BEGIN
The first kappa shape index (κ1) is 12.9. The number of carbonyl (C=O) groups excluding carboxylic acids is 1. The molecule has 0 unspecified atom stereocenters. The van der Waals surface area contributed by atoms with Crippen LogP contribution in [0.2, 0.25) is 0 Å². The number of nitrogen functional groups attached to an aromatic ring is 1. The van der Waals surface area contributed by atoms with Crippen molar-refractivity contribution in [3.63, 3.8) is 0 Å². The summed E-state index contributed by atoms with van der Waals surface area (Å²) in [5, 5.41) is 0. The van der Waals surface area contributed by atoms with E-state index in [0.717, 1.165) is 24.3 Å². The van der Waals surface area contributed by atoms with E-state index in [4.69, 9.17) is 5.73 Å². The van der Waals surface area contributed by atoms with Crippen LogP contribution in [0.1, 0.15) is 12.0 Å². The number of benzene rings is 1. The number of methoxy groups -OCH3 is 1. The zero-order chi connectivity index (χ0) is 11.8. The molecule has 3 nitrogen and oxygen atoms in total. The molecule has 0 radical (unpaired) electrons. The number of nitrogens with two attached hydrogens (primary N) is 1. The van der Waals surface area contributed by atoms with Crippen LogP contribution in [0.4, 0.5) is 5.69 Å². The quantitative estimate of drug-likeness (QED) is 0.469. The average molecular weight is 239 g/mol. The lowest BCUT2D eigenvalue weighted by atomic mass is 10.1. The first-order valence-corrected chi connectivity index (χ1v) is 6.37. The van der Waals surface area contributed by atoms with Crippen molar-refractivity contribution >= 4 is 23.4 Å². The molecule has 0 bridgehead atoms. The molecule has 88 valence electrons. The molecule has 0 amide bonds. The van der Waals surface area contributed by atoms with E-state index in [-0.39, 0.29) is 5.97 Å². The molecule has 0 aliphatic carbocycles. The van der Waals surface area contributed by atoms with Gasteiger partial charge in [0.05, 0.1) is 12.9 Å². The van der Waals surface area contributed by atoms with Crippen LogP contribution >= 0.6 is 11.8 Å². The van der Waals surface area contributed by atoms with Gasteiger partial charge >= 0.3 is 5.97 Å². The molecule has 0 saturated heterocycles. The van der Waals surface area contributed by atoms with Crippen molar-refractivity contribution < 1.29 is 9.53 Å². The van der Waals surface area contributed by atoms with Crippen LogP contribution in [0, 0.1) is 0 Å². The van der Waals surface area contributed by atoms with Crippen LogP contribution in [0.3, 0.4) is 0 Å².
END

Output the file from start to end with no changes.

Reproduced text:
The first kappa shape index (κ1) is 12.9. The number of carbonyl (C=O) groups excluding carboxylic acids is 1. The molecule has 0 unspecified atom stereocenters. The van der Waals surface area contributed by atoms with Crippen LogP contribution in [0.2, 0.25) is 0 Å². The number of nitrogen functional groups attached to an aromatic ring is 1. The van der Waals surface area contributed by atoms with Crippen molar-refractivity contribution in [3.63, 3.8) is 0 Å². The summed E-state index contributed by atoms with van der Waals surface area (Å²) in [5, 5.41) is 0. The van der Waals surface area contributed by atoms with E-state index in [0.717, 1.165) is 24.3 Å². The van der Waals surface area contributed by atoms with E-state index in [4.69, 9.17) is 5.73 Å². The van der Waals surface area contributed by atoms with Crippen LogP contribution in [0.1, 0.15) is 12.0 Å². The number of benzene rings is 1. The number of methoxy groups -OCH3 is 1. The zero-order chi connectivity index (χ0) is 11.8. The molecule has 3 nitrogen and oxygen atoms in total. The molecule has 0 radical (unpaired) electrons. The number of nitrogens with two attached hydrogens (primary N) is 1. The van der Waals surface area contributed by atoms with Crippen LogP contribution in [0.4, 0.5) is 5.69 Å². The quantitative estimate of drug-likeness (QED) is 0.469. The average molecular weight is 239 g/mol. The lowest BCUT2D eigenvalue weighted by atomic mass is 10.1. The first-order valence-corrected chi connectivity index (χ1v) is 6.37. The van der Waals surface area contributed by atoms with Crippen molar-refractivity contribution >= 4 is 23.4 Å². The molecule has 0 bridgehead atoms. The molecule has 88 valence electrons. The molecule has 0 amide bonds. The van der Waals surface area contributed by atoms with E-state index in [-0.39, 0.29) is 5.97 Å². The molecule has 0 aliphatic carbocycles. The van der Waals surface area contributed by atoms with Gasteiger partial charge in [0.05, 0.1) is 12.9 Å². The van der Waals surface area contributed by atoms with Crippen LogP contribution >= 0.6 is 11.8 Å². The van der Waals surface area contributed by atoms with Gasteiger partial charge >= 0.3 is 5.97 Å². The molecule has 0 saturated heterocycles. The van der Waals surface area contributed by atoms with Crippen molar-refractivity contribution < 1.29 is 9.53 Å². The van der Waals surface area contributed by atoms with Crippen LogP contribution in [0, 0.1) is 0 Å². The van der Waals surface area contributed by atoms with Crippen LogP contribution in [0.3, 0.4) is 0 Å².